Marcus didn’t like being called Marcus. He liked Mark, Marky, even Mercutio on occasion, but it was Marcus that he hated. Marcus reminded him of all the twisted dark memories, arrogant teachers, and run-ins with the law he had back in Delaware.
He had come to Los Angeles to forget all that. No job, no plan, just the winnings from a lucky break on a fast horse, and a desire to run away from it all. He had found the spare bedroom of a sweet old lady that he could rent out, but wasn’t sure how long his money could last.
When he started looking for work, he was surprised by the surprised of employers that he wasn’t an actor. The more he got to know people, the more he felt like a man without a country. He wasn’t an artist, a writer, a director, or any of the part-time side-hustles that so many of his neighbors were obsessed with.
Finally he lucked out as an assistant to an assistant for some antiques collector in the Hollywood Hills. She, the antiques collector, would spend her money on online auctions, and then find clever ways of reselling for a higher value. One of her tricks was to buy a basketball jersey, then sleep in it without wearing deodorant. The scent of musk and pit stains fooled buyers into thinking it was worn by the legend whose number was on it.
Mark would help with errands, which wasn’t hard, but wasn’t profitable either. The barely minimum wage job barely covered expenses, and he was racking up credit card debt in order to stay afloat. The one good thing that the job allowed was introductions to the Los Angeles investor class. Not everyone he met was wealthy, most were other dreamers and schemers waiting for their next big whale of a break. However, he was put in the sight lines of people who (whether through family or luck) had gotten enough dough to live comfortably in one of the most expensive cities in the world. They ranged from Chinese real estate moguls, Ukrainian gas merchants, PR executives, Oscar winners, bicoastal bipolars, and T-shirt salesmen. They didn’t need to get to know Mark, they just trusted him because they trusted the antiques dealer; and the more they wanted something from her, the more they wanted something from him.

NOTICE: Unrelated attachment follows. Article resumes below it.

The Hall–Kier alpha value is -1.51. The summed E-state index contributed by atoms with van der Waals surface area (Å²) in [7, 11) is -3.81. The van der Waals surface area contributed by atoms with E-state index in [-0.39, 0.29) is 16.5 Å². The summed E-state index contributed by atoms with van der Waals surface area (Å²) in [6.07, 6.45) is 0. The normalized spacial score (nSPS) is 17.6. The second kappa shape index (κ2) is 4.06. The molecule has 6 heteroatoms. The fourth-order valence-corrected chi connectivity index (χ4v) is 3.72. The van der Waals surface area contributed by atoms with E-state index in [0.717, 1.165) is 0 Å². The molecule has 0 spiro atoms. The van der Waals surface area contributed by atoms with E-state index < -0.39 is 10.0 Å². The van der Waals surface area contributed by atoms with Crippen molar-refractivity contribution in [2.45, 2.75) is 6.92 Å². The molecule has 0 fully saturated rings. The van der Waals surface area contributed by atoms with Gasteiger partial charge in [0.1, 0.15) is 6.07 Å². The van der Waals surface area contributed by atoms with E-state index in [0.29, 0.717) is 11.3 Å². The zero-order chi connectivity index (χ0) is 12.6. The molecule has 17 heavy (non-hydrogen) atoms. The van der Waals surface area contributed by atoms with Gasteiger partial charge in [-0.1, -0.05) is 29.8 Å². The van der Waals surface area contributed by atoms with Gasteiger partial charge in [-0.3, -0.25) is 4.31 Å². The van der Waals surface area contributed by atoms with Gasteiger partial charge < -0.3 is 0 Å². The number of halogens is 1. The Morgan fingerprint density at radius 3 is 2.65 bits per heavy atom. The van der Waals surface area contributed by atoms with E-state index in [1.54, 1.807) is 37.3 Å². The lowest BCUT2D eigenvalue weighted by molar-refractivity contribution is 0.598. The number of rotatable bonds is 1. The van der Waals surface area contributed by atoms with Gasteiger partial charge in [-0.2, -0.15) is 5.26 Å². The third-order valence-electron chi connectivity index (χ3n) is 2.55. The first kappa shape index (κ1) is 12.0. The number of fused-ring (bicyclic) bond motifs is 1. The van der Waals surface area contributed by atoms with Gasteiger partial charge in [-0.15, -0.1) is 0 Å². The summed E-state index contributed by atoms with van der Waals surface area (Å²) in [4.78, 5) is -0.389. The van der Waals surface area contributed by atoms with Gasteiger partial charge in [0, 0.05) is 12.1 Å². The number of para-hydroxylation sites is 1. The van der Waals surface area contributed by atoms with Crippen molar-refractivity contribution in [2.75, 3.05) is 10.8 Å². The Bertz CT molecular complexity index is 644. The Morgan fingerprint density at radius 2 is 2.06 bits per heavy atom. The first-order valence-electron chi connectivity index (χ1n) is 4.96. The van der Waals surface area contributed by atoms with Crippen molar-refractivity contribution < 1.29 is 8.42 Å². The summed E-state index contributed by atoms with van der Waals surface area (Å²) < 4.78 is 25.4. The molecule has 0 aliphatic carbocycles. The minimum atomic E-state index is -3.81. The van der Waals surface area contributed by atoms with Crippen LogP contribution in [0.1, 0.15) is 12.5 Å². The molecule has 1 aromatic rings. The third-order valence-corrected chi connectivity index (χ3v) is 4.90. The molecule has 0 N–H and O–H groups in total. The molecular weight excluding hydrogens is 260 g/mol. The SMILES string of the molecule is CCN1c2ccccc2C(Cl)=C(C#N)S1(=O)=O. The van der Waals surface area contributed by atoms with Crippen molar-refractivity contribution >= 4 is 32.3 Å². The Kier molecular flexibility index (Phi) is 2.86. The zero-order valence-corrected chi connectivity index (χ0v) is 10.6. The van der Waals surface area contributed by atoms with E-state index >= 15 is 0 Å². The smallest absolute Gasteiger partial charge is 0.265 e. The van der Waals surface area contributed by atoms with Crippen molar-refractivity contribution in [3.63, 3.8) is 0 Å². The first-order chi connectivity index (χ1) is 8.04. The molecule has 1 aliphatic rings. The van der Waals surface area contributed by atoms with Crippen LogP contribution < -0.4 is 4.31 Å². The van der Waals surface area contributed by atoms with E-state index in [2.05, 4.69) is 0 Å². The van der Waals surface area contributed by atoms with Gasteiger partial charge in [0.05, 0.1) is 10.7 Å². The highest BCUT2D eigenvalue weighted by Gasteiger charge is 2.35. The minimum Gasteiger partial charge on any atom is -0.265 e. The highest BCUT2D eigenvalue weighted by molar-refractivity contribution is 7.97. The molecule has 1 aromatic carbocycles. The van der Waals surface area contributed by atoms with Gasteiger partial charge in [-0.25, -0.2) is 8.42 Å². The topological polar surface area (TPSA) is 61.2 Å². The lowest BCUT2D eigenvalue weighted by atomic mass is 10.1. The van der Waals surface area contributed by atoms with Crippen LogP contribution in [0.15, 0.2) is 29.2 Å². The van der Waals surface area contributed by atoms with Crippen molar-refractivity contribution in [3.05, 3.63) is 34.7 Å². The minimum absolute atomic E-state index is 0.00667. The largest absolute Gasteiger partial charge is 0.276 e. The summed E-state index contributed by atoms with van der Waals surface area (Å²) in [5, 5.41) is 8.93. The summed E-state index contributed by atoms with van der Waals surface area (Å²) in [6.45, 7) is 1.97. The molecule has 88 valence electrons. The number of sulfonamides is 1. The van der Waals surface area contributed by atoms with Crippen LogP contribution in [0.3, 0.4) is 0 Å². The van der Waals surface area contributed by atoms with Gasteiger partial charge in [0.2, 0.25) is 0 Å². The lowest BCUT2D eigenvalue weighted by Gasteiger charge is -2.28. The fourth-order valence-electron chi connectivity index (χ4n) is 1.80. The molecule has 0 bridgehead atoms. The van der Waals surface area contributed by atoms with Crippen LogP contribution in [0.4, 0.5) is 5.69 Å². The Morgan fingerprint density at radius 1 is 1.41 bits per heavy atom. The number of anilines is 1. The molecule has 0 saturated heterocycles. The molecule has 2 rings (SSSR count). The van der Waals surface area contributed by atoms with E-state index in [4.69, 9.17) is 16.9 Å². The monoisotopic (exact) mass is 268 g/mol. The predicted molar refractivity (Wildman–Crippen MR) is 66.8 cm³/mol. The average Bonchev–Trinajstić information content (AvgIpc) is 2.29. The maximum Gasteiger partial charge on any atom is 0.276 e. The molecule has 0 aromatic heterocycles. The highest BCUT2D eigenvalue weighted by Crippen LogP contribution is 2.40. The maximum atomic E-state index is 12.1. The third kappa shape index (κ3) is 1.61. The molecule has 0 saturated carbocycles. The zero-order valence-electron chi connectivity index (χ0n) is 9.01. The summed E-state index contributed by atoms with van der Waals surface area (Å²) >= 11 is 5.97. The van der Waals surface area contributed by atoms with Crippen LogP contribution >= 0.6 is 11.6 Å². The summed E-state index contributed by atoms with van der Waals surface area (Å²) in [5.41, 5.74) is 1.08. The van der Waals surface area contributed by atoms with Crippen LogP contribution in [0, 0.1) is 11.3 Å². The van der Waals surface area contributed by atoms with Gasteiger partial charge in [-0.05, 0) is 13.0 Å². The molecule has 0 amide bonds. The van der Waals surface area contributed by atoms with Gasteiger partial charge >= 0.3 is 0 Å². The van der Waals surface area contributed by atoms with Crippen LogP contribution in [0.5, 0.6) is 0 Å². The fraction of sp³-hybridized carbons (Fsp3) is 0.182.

One buyer or another would often surreptitiously slip their cell number into his hand with a whispered request.
“Get me a Babe Ruth baseball.”
“Let me know when the next shipment comes in.”
“Call me when she makes her next big deal.”
Mark was invited out to cocktails and parties where he did not belong, and he knew it. But that wouldn’t stop him. He knew enough that when you get an invitation to the Kentucky derby, you don’t give up your horse. So, he lied, and he drank, and the more he drank, the more he lied. He concocted stories about priceless antiques in his boss’s cellar, and hinted at more.
He drank until he couldn’t remember, and then woke up in his bed, as if the night before was a dream. He would lie in his bed, staring up at the ceiling, the morning light slicing through the blinds. He would think about what he was doing with a nihilistic despair. Nine months had gone by, and he was running out of energy and money.
Then, a thought. No, that wouldn’t work. But as he laid on the bed, paralyzed by hangover, he stirred it around again and again. Maybe… just maybe. And that was the moment he decided to set his idea into motion.